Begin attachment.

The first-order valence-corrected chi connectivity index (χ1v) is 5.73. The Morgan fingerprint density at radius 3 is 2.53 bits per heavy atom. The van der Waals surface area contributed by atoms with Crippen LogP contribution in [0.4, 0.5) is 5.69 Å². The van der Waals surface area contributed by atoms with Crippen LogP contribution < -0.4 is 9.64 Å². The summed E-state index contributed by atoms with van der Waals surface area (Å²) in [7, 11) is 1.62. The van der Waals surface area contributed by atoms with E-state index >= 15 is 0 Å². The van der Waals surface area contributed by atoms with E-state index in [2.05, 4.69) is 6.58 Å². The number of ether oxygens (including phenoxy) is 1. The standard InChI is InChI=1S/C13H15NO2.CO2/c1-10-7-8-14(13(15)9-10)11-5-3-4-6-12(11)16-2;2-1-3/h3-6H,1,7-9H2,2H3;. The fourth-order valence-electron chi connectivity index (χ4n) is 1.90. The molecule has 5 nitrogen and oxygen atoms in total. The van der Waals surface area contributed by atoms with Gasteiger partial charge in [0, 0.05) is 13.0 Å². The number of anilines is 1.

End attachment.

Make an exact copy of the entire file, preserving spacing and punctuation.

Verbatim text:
The first-order valence-corrected chi connectivity index (χ1v) is 5.73. The Morgan fingerprint density at radius 3 is 2.53 bits per heavy atom. The van der Waals surface area contributed by atoms with Crippen LogP contribution in [0.4, 0.5) is 5.69 Å². The van der Waals surface area contributed by atoms with Crippen LogP contribution < -0.4 is 9.64 Å². The summed E-state index contributed by atoms with van der Waals surface area (Å²) in [7, 11) is 1.62. The van der Waals surface area contributed by atoms with E-state index >= 15 is 0 Å². The van der Waals surface area contributed by atoms with E-state index in [2.05, 4.69) is 6.58 Å². The number of ether oxygens (including phenoxy) is 1. The standard InChI is InChI=1S/C13H15NO2.CO2/c1-10-7-8-14(13(15)9-10)11-5-3-4-6-12(11)16-2;2-1-3/h3-6H,1,7-9H2,2H3;. The fourth-order valence-electron chi connectivity index (χ4n) is 1.90. The molecule has 5 nitrogen and oxygen atoms in total. The van der Waals surface area contributed by atoms with Gasteiger partial charge in [0, 0.05) is 13.0 Å². The number of anilines is 1.